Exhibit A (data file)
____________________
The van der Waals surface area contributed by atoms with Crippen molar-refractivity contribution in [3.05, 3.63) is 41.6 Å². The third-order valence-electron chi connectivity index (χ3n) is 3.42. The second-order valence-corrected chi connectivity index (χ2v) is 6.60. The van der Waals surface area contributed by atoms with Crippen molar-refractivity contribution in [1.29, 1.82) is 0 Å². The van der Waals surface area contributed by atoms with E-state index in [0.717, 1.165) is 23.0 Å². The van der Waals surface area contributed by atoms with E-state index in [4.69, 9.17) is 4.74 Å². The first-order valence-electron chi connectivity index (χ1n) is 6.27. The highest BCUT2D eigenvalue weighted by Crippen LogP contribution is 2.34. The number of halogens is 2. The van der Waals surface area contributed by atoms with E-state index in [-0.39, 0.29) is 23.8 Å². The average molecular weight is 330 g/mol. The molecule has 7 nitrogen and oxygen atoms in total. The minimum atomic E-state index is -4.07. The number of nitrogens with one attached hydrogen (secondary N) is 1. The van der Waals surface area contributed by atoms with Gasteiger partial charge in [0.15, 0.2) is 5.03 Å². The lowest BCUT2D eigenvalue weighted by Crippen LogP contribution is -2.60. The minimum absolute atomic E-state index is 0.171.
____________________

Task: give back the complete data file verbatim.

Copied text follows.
The van der Waals surface area contributed by atoms with Crippen molar-refractivity contribution in [3.05, 3.63) is 41.6 Å². The third-order valence-electron chi connectivity index (χ3n) is 3.42. The second-order valence-corrected chi connectivity index (χ2v) is 6.60. The van der Waals surface area contributed by atoms with Crippen molar-refractivity contribution in [1.29, 1.82) is 0 Å². The van der Waals surface area contributed by atoms with E-state index in [0.717, 1.165) is 23.0 Å². The van der Waals surface area contributed by atoms with E-state index in [4.69, 9.17) is 4.74 Å². The first-order valence-electron chi connectivity index (χ1n) is 6.27. The highest BCUT2D eigenvalue weighted by Crippen LogP contribution is 2.34. The number of halogens is 2. The van der Waals surface area contributed by atoms with E-state index in [-0.39, 0.29) is 23.8 Å². The average molecular weight is 330 g/mol. The molecule has 7 nitrogen and oxygen atoms in total. The minimum atomic E-state index is -4.07. The number of nitrogens with one attached hydrogen (secondary N) is 1. The van der Waals surface area contributed by atoms with Gasteiger partial charge in [0.15, 0.2) is 5.03 Å². The lowest BCUT2D eigenvalue weighted by Crippen LogP contribution is -2.60. The minimum absolute atomic E-state index is 0.171.